Furthermore, imagine a person who is attracted to children arguing that he is a pediatrician or a children’s minister because he desires pedo-intimacy due to his pedophilia orientation? Again, Revoice does not affirm the Bible’s or the Westminster Standards’ definition of sin or repentance. They’re arguing that original sin produces good desires, desires for same-sex intimacy instead of the God-designed desire for opposite-sex intimacy in marriage that we see in the pre-fall Garden of Eden between Adam and Eve (Gen 2:20-25). Collins argues that there will be a sexuality experienced in Heaven by the redeemed, and he even allows for the possibility that gay people will still be gay in the New Heavens and New Earth. Again, the main emphasis of Revoice is that “Gay, same-sex attraction not same-sex sexual attraction, is good.”
Second, Collins especially argues that same-sex attraction cannot be reduced to sex; that's “being too Freudian,” he says. Yet, in the bold part above, Revoice argues that friendship should be deep love similar to marriage. Again, on the backdrop of their sanctifying of same-sex attraction, this is problematic. It means that they believe that same-sex attraction is good for same-sex friendships. Hill says exactly this when he argues that same-sex attraction is a “doorway to blessing and grace.” He writes,
Being gay is, for me, as much a sensibility as anything else: a heightened sensitivity to and passion for same-sex beauty that helps determine the kind of conversations I have, which people I’m drawn to spend time with, what novels and poems and films I enjoy, the particular visual art I appreciate, and also, I think, the kind of friendships I pursue and try to strengthen. I don’t imagine I would have invested half as much effort in loving my male friends, and making sacrifices of time, energy, and even money on their behalf, if I weren’t gay. My sexuality, my basic erotic orientation to the world, is inescapably intertwined with how I go about finding and keeping friends.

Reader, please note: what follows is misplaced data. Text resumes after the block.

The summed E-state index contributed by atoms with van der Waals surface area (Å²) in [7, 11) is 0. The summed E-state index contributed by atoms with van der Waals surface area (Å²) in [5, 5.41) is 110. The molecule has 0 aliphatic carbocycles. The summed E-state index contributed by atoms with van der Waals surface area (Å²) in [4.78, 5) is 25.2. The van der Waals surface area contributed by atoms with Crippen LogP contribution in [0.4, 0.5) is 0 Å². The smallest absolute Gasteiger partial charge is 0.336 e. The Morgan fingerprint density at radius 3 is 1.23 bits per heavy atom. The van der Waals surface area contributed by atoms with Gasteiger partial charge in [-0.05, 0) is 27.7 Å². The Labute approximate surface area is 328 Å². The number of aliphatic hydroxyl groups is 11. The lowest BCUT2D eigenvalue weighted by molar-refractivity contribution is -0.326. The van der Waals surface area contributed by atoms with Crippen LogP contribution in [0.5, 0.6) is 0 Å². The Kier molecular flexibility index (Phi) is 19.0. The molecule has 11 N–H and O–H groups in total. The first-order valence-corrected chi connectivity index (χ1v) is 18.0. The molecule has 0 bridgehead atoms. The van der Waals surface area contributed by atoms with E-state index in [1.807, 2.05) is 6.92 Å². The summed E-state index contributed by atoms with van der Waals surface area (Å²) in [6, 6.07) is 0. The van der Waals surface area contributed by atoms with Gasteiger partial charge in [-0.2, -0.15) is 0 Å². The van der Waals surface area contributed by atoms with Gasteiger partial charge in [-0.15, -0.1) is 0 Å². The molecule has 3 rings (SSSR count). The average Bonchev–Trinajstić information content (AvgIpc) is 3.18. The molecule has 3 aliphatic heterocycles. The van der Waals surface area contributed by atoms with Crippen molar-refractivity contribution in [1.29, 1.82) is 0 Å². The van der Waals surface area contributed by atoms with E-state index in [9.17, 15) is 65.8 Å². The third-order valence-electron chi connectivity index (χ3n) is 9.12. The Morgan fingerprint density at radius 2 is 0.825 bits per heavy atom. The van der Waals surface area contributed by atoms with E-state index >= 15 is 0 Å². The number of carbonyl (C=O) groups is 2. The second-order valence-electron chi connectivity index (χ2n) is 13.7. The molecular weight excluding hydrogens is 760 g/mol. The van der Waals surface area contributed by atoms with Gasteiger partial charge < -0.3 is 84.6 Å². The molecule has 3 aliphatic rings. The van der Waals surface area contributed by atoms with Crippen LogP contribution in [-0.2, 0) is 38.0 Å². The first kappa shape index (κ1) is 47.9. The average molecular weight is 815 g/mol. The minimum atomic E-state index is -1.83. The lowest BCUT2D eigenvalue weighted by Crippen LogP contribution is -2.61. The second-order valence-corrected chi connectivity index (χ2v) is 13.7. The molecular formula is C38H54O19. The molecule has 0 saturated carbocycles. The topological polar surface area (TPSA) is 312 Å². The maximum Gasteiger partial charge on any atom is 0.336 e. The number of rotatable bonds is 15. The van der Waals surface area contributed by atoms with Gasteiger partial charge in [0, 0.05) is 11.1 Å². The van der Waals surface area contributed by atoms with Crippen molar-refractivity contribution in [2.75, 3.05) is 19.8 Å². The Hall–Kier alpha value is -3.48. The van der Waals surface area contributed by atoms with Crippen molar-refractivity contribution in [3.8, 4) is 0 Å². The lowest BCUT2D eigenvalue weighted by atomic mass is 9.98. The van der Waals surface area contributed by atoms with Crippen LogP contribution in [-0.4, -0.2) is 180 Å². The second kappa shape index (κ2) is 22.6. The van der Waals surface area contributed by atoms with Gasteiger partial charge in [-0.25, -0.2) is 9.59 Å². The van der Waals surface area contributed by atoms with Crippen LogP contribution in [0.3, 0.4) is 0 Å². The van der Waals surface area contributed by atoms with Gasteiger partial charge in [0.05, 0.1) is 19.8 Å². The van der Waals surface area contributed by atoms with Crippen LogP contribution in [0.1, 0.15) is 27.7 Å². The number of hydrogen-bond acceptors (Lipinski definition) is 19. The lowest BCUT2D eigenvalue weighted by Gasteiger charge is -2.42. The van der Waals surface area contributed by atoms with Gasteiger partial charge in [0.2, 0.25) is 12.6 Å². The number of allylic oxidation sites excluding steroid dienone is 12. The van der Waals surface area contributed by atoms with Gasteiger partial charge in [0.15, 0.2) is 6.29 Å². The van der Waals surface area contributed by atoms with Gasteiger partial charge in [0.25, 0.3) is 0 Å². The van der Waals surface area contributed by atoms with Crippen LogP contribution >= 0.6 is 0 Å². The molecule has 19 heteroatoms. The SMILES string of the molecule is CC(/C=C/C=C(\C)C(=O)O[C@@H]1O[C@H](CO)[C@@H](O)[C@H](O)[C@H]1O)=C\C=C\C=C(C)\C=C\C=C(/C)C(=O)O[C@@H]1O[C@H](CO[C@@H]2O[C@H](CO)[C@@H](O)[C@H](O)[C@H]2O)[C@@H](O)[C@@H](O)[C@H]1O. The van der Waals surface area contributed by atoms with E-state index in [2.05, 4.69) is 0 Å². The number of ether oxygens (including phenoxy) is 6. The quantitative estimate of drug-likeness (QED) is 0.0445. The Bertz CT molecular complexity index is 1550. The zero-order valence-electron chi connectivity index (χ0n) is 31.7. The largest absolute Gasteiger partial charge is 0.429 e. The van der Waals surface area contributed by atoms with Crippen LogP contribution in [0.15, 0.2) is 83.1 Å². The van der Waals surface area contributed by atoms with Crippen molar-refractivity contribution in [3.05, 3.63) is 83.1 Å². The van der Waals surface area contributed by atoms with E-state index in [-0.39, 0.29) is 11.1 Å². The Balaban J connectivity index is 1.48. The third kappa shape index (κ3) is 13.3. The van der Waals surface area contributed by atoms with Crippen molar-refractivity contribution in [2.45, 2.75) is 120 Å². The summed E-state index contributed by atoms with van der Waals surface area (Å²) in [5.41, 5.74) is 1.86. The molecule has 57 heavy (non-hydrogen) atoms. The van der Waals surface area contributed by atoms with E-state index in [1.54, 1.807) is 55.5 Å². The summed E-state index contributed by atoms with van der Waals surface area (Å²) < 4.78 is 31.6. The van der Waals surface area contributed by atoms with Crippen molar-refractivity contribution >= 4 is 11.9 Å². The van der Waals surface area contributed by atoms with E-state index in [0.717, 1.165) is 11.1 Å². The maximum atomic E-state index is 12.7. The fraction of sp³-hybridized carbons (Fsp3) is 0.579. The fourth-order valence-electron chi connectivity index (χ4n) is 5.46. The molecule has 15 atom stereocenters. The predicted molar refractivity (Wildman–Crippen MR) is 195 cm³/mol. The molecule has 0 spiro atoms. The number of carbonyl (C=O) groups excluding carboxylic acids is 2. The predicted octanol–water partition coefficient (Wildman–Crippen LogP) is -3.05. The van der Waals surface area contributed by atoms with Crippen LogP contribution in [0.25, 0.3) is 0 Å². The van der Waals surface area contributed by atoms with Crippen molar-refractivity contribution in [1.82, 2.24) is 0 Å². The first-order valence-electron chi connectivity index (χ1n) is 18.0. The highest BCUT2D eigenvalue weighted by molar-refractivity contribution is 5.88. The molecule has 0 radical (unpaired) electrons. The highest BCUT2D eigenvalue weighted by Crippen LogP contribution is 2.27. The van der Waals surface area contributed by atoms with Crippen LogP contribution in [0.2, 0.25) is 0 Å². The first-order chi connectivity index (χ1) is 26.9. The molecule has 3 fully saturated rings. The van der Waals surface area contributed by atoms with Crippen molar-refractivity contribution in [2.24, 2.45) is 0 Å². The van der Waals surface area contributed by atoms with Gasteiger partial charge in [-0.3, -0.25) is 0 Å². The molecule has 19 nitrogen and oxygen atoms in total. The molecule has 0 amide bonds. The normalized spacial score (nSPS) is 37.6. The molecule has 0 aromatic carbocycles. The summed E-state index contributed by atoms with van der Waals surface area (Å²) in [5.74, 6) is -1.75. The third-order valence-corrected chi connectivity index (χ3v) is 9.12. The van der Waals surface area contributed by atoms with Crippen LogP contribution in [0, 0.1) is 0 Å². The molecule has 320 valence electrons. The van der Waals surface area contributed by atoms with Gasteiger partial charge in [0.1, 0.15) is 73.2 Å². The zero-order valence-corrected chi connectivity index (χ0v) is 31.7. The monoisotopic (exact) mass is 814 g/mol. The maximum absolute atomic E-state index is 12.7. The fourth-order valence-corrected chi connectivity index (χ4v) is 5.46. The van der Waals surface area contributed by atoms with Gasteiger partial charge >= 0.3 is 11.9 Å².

Hill defines his “homosexual orientation” as a sensibility that colors everything about him—his passion for same-sex beauty, his conversations, his pop culture choices, and the friendships he pursues. To him, being gay serves his same-sex friends well; he loves them more not less because of it. Yet, in order for this to be true, since same-sex attraction is a result of the fall, a motion of original sin, Hill, Collins, and Revoice have to argue that original sin improved on God’s design! That's not how the Protestants and especially the Reformed understood original sin or the motions that come from it. As argued in part 2 of this series, both the Bible and the Westminster Standards argue that original sin and all the motions that come from it are morally culpable sin. They are not “good” for anything. The only response to original sin and all the motions that come from it is repentance.